Quiz 37: Current Issues in Macro Theory and Policy
(a) We are given the following information on the opportunity cost of producing baby formula and tuna fish for two countries: Note that to find the opportunity cost of producing one can of tuna fish, we simply need to ask ourselves "How many can of baby formula must the country give up to produce one can of tuna " With that said, each country to specialize in the product that they have a lower opportunity cost in producing. This is what is meant by specialization through comparative advantage. We see that Country 1 has a lower opportunity cost in producing baby formula, since they only have to give uP2 cans of tuna to make 1 can of baby formula (compared with having to give up 4 cans of tuna for Country 2). Therefore, Country 1 should specialize in baby formula. Country 2, on the other hand, should specialize in tuna fish because they have a lower opportunity cost of producing one can of tuna fish than Country 1 does. For a term of trade to be acceptable to both nations, it needs to be between the minimum and maximum price of each good. The minimum price of a good is simply the smaller opportunity cost, and the maximum price of a good is simply the larger opportunity cost. For example, with baby formula, the minimum price iS2 cans of tuna and the maximum price if 4 cans of tuna, and for tuna fish, the minimum price is cans of tuna and the maximum price is cans of tuna. We see then that if the terms of trade are 1 can of baby formula for 2.5 cans of tuna fish, then that price for a baby formula is within the minimum and maximum price for baby formula, which are 2 and 4 cans of tuna, respectively. Therefore, both countries will be okay with this price. (b) We see that 1 can of baby formula for 1 can of tuna fish is outside of the 2 to 4 cans of tuna price range for baby formula. Therefore, this will not be a terms of trade that is acceptable. To see why, note that for Country 1, who is specializing in baby formula, is giving uP2 cans of tuna fish in producing one can of baby formula. Therefore, without any trade, the cost of producing one can of baby formula iS2 cans of tuna fish. Note that Country 1 will not want to trade if they can do better without trading. If Country 2 is asking Country 1 to give them one can of baby formula for 1 can of tuna, Country 1 actually does better if they didn't trade, since the cost of producing one can of baby formula iS2 cans of tuna fish, and if they traded, they will only get 1 can of tuna fish for something that they gave uP2 cans of tuna fish for. (c) We see that 1 can of baby formula for 5 can of tuna fish is outside of the 2 to 4 cans of tuna price range for baby formula. Therefore, this will not be a terms of trade that is acceptable. To see why, note that for Country 2, who is specializing in tuna fish, is then only getting cans of baby formula for every can of tuna fish they trade. However, it cost Country 2 cans of baby formula to make one can of tuna fish. Therefore, they will not gain in trading, and they will not accept the terms of trade.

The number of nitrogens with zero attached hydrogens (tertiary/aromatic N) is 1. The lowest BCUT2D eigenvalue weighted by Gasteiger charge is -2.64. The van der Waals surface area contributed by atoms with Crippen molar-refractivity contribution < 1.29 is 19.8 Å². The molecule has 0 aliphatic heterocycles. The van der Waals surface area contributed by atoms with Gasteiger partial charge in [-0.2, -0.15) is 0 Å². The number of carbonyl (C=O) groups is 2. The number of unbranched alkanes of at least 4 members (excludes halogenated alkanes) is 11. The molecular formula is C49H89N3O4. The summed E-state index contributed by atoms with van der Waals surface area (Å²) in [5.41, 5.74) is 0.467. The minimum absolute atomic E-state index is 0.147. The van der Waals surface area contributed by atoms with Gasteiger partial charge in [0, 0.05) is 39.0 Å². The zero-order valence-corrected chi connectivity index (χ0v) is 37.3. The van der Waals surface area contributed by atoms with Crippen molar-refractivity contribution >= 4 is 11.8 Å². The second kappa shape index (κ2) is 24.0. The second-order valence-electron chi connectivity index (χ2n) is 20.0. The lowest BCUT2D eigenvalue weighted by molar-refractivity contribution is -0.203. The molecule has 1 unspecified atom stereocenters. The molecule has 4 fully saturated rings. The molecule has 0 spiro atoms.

Quantitatively, the importance of trade to the United States is more than it is to any other countries. The U.S. has the highest combined volume of exports and imports. It also is third in value of exports traded, after China and Germany. The United States' most important trading partner, in terms of numbers, is Canada. Almost 20 percent of exported goods from the U.S. were to Canada in 2009, anD15 percent of imported goods came from Canada that year as well. The U.S. has the largest trade deficit with China. A trade deficit occurs when the value of imports exceed the value of exports. In 2009, the U.S. had a $220 billion trade deficit with China.
Without trade, countries are forced to consume whatever they produce. When trade is allowed, countries have opportunities to increase their consumption more than what they are able to produce under autarky. In this way, there are gains from trade when it is free and is based on specialization of activities. In the given case, there are two regions, region U and region B , that have an opportunity to trade wheat and coffee with each other. When they trade using their respective comparative advantages, they ensure increased consumption possibilities. This is shown in Figure 1. The two regions have given production possibilities curves (production possibilities frontier or PPF ). The trading possibilities line extends outside to their production possibilities curve suggesting that trade has increased their available consumption bundles. Now both regions have straight line production possibilities curves implying a constant slope. The slope of a production possibilities curve is the opportunity cost of producing one good in terms of the other. This opportunity cost is the amount of one good not produced or sacrificed when one more unit of the other is produced. Since, the slopes are constant, it suggests that the opportunity costs are also constant. Hence, is correct.